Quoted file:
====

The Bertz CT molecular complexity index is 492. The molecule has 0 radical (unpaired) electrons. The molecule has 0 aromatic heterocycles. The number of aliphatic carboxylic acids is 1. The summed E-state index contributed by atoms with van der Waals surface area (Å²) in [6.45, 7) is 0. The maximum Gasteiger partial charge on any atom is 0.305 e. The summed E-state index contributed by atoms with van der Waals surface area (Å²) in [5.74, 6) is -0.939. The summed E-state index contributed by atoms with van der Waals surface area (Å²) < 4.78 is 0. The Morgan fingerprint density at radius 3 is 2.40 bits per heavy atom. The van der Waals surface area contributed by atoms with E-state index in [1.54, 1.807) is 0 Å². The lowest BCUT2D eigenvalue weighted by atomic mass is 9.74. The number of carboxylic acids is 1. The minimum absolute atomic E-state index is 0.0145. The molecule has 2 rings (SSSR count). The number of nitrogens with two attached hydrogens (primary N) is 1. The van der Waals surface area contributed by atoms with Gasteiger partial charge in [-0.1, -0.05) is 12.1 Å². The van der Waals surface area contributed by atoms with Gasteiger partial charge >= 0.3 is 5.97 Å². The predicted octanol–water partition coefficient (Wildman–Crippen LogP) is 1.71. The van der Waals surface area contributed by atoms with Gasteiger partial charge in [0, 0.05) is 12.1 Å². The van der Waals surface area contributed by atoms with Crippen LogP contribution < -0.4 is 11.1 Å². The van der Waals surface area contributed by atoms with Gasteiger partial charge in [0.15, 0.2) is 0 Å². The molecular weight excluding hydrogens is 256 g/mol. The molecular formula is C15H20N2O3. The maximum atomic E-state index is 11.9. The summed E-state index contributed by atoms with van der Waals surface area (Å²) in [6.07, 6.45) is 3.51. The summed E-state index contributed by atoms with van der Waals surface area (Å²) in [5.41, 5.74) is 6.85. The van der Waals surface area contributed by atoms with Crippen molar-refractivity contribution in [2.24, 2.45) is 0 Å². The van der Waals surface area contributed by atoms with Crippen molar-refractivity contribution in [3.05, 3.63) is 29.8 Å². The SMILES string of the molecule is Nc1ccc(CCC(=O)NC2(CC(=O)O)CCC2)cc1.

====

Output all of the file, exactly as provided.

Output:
The Bertz CT molecular complexity index is 492. The molecule has 0 radical (unpaired) electrons. The molecule has 0 aromatic heterocycles. The number of aliphatic carboxylic acids is 1. The summed E-state index contributed by atoms with van der Waals surface area (Å²) in [6.45, 7) is 0. The maximum Gasteiger partial charge on any atom is 0.305 e. The summed E-state index contributed by atoms with van der Waals surface area (Å²) in [5.74, 6) is -0.939. The summed E-state index contributed by atoms with van der Waals surface area (Å²) < 4.78 is 0. The Morgan fingerprint density at radius 3 is 2.40 bits per heavy atom. The van der Waals surface area contributed by atoms with E-state index in [1.54, 1.807) is 0 Å². The lowest BCUT2D eigenvalue weighted by atomic mass is 9.74. The number of carboxylic acids is 1. The minimum absolute atomic E-state index is 0.0145. The molecule has 2 rings (SSSR count). The number of nitrogens with two attached hydrogens (primary N) is 1. The van der Waals surface area contributed by atoms with Gasteiger partial charge in [-0.1, -0.05) is 12.1 Å². The van der Waals surface area contributed by atoms with Gasteiger partial charge >= 0.3 is 5.97 Å². The predicted octanol–water partition coefficient (Wildman–Crippen LogP) is 1.71. The van der Waals surface area contributed by atoms with Gasteiger partial charge in [0, 0.05) is 12.1 Å². The van der Waals surface area contributed by atoms with Crippen LogP contribution < -0.4 is 11.1 Å². The van der Waals surface area contributed by atoms with Gasteiger partial charge in [0.15, 0.2) is 0 Å². The molecular weight excluding hydrogens is 256 g/mol. The molecular formula is C15H20N2O3. The maximum atomic E-state index is 11.9. The summed E-state index contributed by atoms with van der Waals surface area (Å²) in [6.07, 6.45) is 3.51. The summed E-state index contributed by atoms with van der Waals surface area (Å²) in [5.41, 5.74) is 6.85. The van der Waals surface area contributed by atoms with Crippen molar-refractivity contribution in [2.24, 2.45) is 0 Å². The van der Waals surface area contributed by atoms with Crippen molar-refractivity contribution in [3.05, 3.63) is 29.8 Å². The SMILES string of the molecule is Nc1ccc(CCC(=O)NC2(CC(=O)O)CCC2)cc1.